All I’ve seen from the Mayor’s office is the threat of reduced services. I believe that’s real, but the single-minded focus on homeowners is misquided, to say the least.

    Next, homestead exemption and the over-65 exemption, and tax protest notwithstanding, our property tax bill will increase by about $481, and increase of 10%. Our income is not increasing at that rate, and is, in fact, fixed. If nothing changes except the irrational appreciation of properties, that will at least double for next year.

    Absolutely not on the table is selling our home for a profit and moving to a trailer park in Lufkin.

  3. Steven Houston says:

    Doris, most of that development was outside the city limits and those renovating their homes have no duty to report such improvements to the tax assessor’s office. Further, the Harris County Appraisal District lost a major court case in how it values commercial properties which is leading to massive lowering of commercial property values despite selling price’s soaring.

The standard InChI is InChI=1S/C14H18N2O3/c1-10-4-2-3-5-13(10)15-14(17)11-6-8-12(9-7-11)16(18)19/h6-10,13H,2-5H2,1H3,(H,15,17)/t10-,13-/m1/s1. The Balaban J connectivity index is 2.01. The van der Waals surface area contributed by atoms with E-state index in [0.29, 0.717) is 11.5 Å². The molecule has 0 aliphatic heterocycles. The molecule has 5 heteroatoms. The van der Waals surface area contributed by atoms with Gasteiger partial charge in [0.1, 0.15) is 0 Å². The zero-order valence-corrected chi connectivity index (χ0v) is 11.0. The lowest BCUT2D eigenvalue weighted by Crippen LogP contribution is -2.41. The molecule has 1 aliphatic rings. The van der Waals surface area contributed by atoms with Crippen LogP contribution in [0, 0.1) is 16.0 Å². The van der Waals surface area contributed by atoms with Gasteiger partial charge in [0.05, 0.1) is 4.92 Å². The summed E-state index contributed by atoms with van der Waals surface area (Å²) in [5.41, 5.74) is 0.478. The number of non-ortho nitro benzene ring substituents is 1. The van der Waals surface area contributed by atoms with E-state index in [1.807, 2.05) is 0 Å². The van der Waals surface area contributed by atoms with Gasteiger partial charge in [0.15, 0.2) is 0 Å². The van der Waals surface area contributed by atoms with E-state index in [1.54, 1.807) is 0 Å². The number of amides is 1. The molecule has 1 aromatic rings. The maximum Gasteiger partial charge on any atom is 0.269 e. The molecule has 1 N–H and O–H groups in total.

That said, Parker made a variety of comments regarding the past few years bringing in more revenue than expected, saying it “saved the city” as tens of millions more than expected flowed into city coffers. Just as quickly though, city spending increased to absorb most of it via health care costs and the like. But in regards to your assertion regarding “irrational appreciation of properties”, I assure you that HCAD valuations have barely begun to rise as the local housing market is hot right now and will remain so for years under most likely scenarios so if you can’t afford to stay with yearly increases of 10%, make plans now to sell and move to a cheaper community as it won’t get better anytime soon. The city may have to lower the absolute rate but the amount of money it takes in will increase every year.